Hello arts and crafts enthusiasts, festival goers, and lost souls!
Do you see those lights in the distance? No, they’re not stars, my dear. I do hope you have your scissors and candles ready! Because…
This week’s Writing Group prompt is:
RULES AND GUIDELINES BELOW!
Make sure you scroll down and read them if you haven’t! You may not be eligible if you don’t!
The paper lantern originated in China and quickly became a recognized decoration throughout several Asian cultures. There are many Asian festivals that celebrate with them. In China the Shangyuan Festival is speculated to celebrate the supreme Chinese deity of the heavens, or the Taoist god of good fortune. Others believe the red lanterns were a trick to make the Jade Emperor, or a fiery fairy, believe a town they were going to set on fire was already on fire. In Sri Lanka, during Vesak people hang colorful “vesak kuudu” that symbolize the guiding light of the Buddha.
But Asia isn’t the only place that celebrates with lanterns anymore: in New Mexico, the Christmas tradition of luminaria (or farolitos) has lanterns that act as a guiding light for the Christ child. In Germany, for Sankt Martin’s day, kindergarten-age children parade through town singing songs, carrying paper and carton lanterns suspended from the end of wooden sticks, which they often craft themselves.
Another type of lantern you might see are sky lanterns, allegedly invented by a man called Kongming. In China, they’ve been used for festivals, but also for sending signals and messages during war. In Taiwan, one district holds a lantern festival in which people release sky lanterns to send wishes and messages to God. In Thailand, the Lanna people use sky lanterns year-round; their release symbolizes problems and worries floating away.
Speaking of floating away, there are also water lanterns, paper lanterns that float on the water’s surface. In India, they are released on many festivals and holidays for many reasons: as an act of worship, to send disasters away, to welcome happiness, even to pray for a good marriage. In many parts of Asia where Buddhism is practiced, people release water lanterns to guide wayward spirits and hungry ghosts to the afterlife.
But you don’t have to write about a known festival from our world. You could create a fictional fantasy festival that uses paper lanterns in its celebration. Much like in Tangled how paper lanterns are a celebration of Rapunzel’s birthday, as well as a mourning for her loss, and a call for her to return. Or like in Terraria, how lanterns go across your screen the night after you defeat a boss. To my knowledge, paper lanterns at large aren’t associated with a sole emotion/celebration, so you could use them for all sorts of events. Maybe a funeral uses water lanterns. Perhaps a married couple lights off lanterns after a wedding. Maybe a fictional city celebrates the defeating of a dragon with lighting lanterns.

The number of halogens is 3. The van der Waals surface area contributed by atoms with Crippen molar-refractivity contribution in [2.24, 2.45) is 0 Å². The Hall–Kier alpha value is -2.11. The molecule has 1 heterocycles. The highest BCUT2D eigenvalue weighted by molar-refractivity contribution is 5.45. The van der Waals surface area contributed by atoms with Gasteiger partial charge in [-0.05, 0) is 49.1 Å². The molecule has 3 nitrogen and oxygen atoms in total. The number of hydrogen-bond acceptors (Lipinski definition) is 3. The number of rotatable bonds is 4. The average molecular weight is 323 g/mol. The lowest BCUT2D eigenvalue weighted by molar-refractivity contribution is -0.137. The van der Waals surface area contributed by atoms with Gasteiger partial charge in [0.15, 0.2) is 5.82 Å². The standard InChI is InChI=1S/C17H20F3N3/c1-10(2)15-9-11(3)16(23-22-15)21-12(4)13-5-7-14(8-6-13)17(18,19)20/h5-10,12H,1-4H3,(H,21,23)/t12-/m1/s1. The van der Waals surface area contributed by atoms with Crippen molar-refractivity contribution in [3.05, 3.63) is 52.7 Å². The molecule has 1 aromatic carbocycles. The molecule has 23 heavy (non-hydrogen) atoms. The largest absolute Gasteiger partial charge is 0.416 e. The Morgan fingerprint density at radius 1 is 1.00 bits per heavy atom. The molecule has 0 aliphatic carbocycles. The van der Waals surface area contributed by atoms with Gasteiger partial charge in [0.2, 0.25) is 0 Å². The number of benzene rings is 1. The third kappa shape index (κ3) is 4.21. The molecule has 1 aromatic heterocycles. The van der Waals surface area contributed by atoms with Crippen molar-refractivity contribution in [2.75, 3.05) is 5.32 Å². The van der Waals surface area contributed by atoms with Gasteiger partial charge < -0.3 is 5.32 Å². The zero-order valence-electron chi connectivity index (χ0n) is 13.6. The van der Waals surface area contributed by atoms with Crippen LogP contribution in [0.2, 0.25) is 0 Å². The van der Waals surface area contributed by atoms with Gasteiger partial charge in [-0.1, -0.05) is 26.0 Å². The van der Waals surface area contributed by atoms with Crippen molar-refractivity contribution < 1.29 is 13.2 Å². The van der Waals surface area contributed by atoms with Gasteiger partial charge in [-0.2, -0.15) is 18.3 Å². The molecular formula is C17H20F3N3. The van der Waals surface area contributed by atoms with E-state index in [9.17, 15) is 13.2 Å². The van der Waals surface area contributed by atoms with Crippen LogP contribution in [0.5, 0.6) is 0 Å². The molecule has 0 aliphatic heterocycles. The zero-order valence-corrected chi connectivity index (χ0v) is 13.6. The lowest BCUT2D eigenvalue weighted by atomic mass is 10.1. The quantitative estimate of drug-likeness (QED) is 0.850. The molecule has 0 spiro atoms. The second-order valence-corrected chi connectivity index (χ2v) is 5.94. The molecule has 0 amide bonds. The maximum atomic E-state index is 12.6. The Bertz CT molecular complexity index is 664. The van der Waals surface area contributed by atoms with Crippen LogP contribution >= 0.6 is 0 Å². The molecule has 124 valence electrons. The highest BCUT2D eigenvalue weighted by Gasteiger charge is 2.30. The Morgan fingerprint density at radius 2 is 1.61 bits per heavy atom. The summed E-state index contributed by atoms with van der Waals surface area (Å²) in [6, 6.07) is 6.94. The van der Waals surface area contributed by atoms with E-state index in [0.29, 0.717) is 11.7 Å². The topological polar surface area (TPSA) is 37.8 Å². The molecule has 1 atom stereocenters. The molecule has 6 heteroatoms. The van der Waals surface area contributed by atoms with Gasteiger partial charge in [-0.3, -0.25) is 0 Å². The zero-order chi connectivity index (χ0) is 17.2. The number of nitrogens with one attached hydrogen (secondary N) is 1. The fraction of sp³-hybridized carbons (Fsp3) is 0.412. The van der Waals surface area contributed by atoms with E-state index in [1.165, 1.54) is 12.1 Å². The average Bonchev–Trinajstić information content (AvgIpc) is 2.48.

Your paper lanterns don’t have to be the ones used for festivals either. The prompt relays the idea of a lantern made of paper, and this could mean many things. There are lanterns with a spinning mechanism, which show pictures on the walls, and I’m sure these could be made of paper. It could be an origami lantern a child makes in class. Or simply a drawing of a lantern on paper. Maybe this drawing will come to life? You could write about a world made of paper, so of course any lantern there would be made of paper—everything is!
Maybe other objects could be described as a paper lanterns. Hot air balloons work much like paper lanterns do, just on another scale. Perhaps you could describe the silk as a sort of paper? Maybe a letter burning in the fireplace could be described metaphorically as a lantern. As long as you find a strong enough connection to the paper aspect, you could draw comparisons of many burning objects to lanterns. Could even a dragon, who breathes fire, be described as a lantern of sorts? Maybe its skin has the texture of paper?
Lanterns can easily be associated with spirits. Maybe they ward against evil spirits, or trap them like bug nets. Or perhaps it’s not fire that lights the lanterns, but rather little spirits fly within them. Are the spirits delighted by their new transport? Is a festival hosted to honor their release? Or maybe the spirits ARE the lanterns. It might look like there’s a paper lantern floating in the distance, when really it’s a will o’ wisp trying to lead you astray.
A paper lantern could be a symbol. Some lanterns are made of metal and glass, but the interesting thing about paper lanterns is that the fire could easily burn the paper around it. It’s a delicate balance where the fire is just far enough from the paper to make it rise instead of destroying it. Water lanterns add another element to this symbol; the fire is so close to burning up the paper, and the water is so close to snuffing out the fire. The water might save the paper from the fire…but it would destroy the paper too, in a different way. Perhaps you could use these ideas as metaphors in your story.